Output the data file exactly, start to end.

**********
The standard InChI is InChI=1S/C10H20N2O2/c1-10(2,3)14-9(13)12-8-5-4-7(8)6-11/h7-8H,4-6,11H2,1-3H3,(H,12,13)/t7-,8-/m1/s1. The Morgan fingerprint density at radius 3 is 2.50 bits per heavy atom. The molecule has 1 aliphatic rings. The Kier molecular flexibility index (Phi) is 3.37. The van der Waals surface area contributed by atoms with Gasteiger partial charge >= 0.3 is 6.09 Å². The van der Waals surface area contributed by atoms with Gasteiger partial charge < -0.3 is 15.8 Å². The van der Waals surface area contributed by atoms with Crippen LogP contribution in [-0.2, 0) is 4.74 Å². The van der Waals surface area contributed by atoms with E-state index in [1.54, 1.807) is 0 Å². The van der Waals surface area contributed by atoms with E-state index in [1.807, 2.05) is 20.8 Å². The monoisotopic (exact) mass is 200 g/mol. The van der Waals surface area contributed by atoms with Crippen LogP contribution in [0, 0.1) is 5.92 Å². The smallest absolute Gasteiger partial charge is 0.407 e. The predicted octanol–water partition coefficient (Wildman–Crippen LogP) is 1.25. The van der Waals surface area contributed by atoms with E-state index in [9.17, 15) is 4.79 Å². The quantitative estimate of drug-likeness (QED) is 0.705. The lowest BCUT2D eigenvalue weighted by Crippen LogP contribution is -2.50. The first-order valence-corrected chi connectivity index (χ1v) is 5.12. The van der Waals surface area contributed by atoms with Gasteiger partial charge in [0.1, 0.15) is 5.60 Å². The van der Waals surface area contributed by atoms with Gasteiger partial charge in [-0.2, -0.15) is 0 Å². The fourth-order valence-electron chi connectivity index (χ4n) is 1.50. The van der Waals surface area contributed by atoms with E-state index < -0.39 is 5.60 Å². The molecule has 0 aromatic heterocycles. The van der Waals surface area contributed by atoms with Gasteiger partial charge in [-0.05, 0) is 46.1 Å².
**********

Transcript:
The standard InChI is InChI=1S/C10H20N2O2/c1-10(2,3)14-9(13)12-8-5-4-7(8)6-11/h7-8H,4-6,11H2,1-3H3,(H,12,13)/t7-,8-/m1/s1. The Morgan fingerprint density at radius 3 is 2.50 bits per heavy atom. The molecule has 1 aliphatic rings. The Kier molecular flexibility index (Phi) is 3.37. The van der Waals surface area contributed by atoms with Gasteiger partial charge >= 0.3 is 6.09 Å². The van der Waals surface area contributed by atoms with Gasteiger partial charge < -0.3 is 15.8 Å². The van der Waals surface area contributed by atoms with Crippen LogP contribution in [-0.2, 0) is 4.74 Å². The van der Waals surface area contributed by atoms with E-state index in [1.54, 1.807) is 0 Å². The van der Waals surface area contributed by atoms with E-state index in [1.807, 2.05) is 20.8 Å². The monoisotopic (exact) mass is 200 g/mol. The van der Waals surface area contributed by atoms with Crippen LogP contribution in [0, 0.1) is 5.92 Å². The smallest absolute Gasteiger partial charge is 0.407 e. The predicted octanol–water partition coefficient (Wildman–Crippen LogP) is 1.25. The van der Waals surface area contributed by atoms with E-state index in [9.17, 15) is 4.79 Å². The quantitative estimate of drug-likeness (QED) is 0.705. The lowest BCUT2D eigenvalue weighted by Crippen LogP contribution is -2.50. The first-order valence-corrected chi connectivity index (χ1v) is 5.12. The van der Waals surface area contributed by atoms with Gasteiger partial charge in [0.1, 0.15) is 5.60 Å². The van der Waals surface area contributed by atoms with Gasteiger partial charge in [-0.2, -0.15) is 0 Å². The fourth-order valence-electron chi connectivity index (χ4n) is 1.50. The van der Waals surface area contributed by atoms with E-state index < -0.39 is 5.60 Å². The molecule has 0 aromatic heterocycles. The van der Waals surface area contributed by atoms with Gasteiger partial charge in [-0.05, 0) is 46.1 Å².